For an eyelid malposition problem, eyelid taping has been described as helpful.1 In this case, tape is placed along the lateral aspect of the eyelid and used to tighten and displace the lid superolaterally.If the eyelid position is improved and the tearing symptoms seem better, then eyelid surgery will likely be helpful.

For lacrimal outflow problems, probing and irrigation is most helpful.2 To have reproducible and informative results, it is important to have the proper equipment. I prefer to use a 23-ga., straight lacrimal cannula (See Figure 1). If you use anything smaller, like an anterior segment cannula, the pressure required to pass through the cannula may be too high or water may flow around the cannula, giving you a false-positive result. The size is also helpful because if significant dilation of the puncta is required to pass the cannula, then punctal stenosis is part of the problem.3 A straight cannula is also helpful because the presence of stenosis in the canaliculus can be assessed.

A 3-cc syringe should be used to pass water through the lacrimal system. A larger syringe (5 cc or higher) would require significant force to pass water though the cannula. A smaller syringe leads to the opposite problem: a TB syringe makes pushing water too easy and so obstructions are difficult to detect. Technique is also important. The ocular surface should be numbed and a cotton swab with anesthetic should be held between the puncta for a few minutes to help with discomfort. Then the patient should be instructed to gaze upwards, when testing the lower eyelid. The eyelid should be placed on stretch laterally and the dilator (if needed) should be passed vertically into the puncta and then turned to follow the course of the eyelid horizontally (See Figure 2). When dilating, gentle pressure is placed with the dilator and a slow twisting motion can be helpful. The cannula should be inserted in a similar fashion (See Figures 3 & 4). If using a straight cannula, it can be passed medially until a hard stop is gently felt. This confirms that the canaliculus is patent, since the cannula was able to pass all the way to the medial wall of the orbit. If a soft stop is encountered, where the cannula cannot pass completely into the canaliculus, then a canalicular obstruction is likely.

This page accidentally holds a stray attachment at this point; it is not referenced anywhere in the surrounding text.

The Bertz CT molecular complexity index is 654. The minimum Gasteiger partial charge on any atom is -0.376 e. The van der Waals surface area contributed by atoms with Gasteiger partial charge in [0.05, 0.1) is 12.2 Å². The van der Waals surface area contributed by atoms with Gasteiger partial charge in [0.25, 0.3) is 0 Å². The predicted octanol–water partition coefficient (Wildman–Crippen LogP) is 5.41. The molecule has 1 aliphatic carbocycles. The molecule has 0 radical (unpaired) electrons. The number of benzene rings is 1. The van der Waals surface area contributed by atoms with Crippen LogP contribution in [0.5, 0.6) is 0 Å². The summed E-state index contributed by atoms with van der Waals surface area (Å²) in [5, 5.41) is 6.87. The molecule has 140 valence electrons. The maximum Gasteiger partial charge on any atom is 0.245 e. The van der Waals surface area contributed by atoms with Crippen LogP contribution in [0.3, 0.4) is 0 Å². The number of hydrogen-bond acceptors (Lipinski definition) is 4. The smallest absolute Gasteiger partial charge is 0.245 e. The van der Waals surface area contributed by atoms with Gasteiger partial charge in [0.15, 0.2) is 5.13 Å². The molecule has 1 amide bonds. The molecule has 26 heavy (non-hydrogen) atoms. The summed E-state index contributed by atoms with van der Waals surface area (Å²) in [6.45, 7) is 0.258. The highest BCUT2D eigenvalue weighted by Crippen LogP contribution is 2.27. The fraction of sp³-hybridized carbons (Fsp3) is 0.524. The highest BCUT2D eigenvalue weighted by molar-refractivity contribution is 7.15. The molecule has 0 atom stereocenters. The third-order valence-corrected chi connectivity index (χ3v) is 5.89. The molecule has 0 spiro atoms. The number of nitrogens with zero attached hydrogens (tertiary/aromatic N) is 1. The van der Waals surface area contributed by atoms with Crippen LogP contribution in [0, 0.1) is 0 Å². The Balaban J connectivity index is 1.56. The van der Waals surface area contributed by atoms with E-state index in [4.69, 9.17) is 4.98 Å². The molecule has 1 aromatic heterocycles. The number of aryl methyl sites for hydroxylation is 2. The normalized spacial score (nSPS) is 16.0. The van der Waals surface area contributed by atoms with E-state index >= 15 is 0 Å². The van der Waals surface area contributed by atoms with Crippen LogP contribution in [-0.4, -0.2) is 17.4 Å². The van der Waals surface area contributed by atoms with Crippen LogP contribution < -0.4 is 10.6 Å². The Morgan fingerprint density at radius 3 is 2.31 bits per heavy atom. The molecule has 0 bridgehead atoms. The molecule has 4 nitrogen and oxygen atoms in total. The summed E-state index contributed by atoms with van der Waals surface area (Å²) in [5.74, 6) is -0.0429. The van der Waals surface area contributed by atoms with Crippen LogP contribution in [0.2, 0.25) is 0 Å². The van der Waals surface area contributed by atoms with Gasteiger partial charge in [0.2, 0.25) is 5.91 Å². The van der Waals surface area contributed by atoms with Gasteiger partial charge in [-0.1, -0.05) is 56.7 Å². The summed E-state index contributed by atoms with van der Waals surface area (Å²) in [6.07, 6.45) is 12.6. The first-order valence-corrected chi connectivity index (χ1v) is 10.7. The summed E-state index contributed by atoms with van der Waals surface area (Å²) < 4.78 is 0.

The cannula is backed up slightly and the system is irrigated. A patent nasolacrimal system should be easy to irrigate and the patient will feel fluid in the nose and taste water in the throat. Use of saline in the irrigating solution can be helpful for patients to give this feedback. If there is some resistance to irrigation but fluid passes down the duct, than a partial nasolacrimal duct obstruction is present. Significant resistance to irrigation and reflux around the cannula and through the other canaliculus and puncta confirm a complete nasolacrimal duct obstruction. Other lacrimal testing, such as a Jones test, may be of benefit, but is rarely used.

Finally, the nasal passage should be visualized. Using a nasal speculum and a muscle lamp or indirect headlamp light source is appropriate.
The presence of a mass, major nasal septal defect or nasal mucosal inflammation should raise the possibility of nasal pathology and generate referral to an otolaryngologist.

Once the cause of the tearing is determined, the treatment should be focused at improving or reversing the problem. Anterior segment problems such as dry eyes or blepharitis should be medically managed. Eyelid malpositions, if significant, should be addressed with surgical repositioning and tightening of the eyelid. Nasolacrimal obstructions should be addressed based on the specific anatomical defect. Punctal stenosis can be addressed via punctoplasty. Canalicular stenosis or obstruction often requires canalicular trephination, direct excision of scar and reconstruction with silicone stenting, or Jones tube placement (conjunctivo-dacryocystorhinostomy). For partial nasolacrimal duct obstructions, balloon dilation of the nasolacrimal duct with silicone intubation can be effective. For complete obstructions, dacryocystorhinostomy via an external or end nasal approach is appropriate. In patients who are not good surgical candidates or may be refractory to other interventions, botulinum toxin A injections to the lacrimal gland are useful. Finally, many patients will have multiple factors contributing to their tearing. In these cases, a stepwise approach is key, to address simple things first and proceed with focused surgery as needed.

Epiphora is a common ophthalmic complaint that can be caused by anterior segment, eyelid and lacrimal drainage pathology. Although it may be easy to get overwhelmed assessing these patients, with a thorough history and examination, the problem is often elicited, leading to the appropriate therapeutic intervention.

Dr. Bernardino performs oculoplastics and aesthetic surgery at Vantage Eye Center and has a special interest in eyelid and orbital tumors, lacrimal dysfunction, thyroid eye disease, and rehabilitation after loss of an eye. Contact him at rbernardino@vantageeye.com.

1. Cannon PS, Sadiq SA. Can eyelid taping predict the benefit of a lateral tarsal strip procedure in patients with eyelid laxity and functional epiphora? Ophthal Plast Reconstr Surg 2009:25;194-6.
2. Guzek JP, Ching AS, Joang TA, Dure-Smith P, et al. Clinical and Radiologic Lacrimal Testing in Patients with Epiphora. Ophthalmology 1997:104;1875-81.
3. Kashkouli MB, Beigi B, Murthy R, Astbury N. Acquired external punctal stenosis: Etiology and associated findings. Am J Ophthalmol 2003:136:1079-84.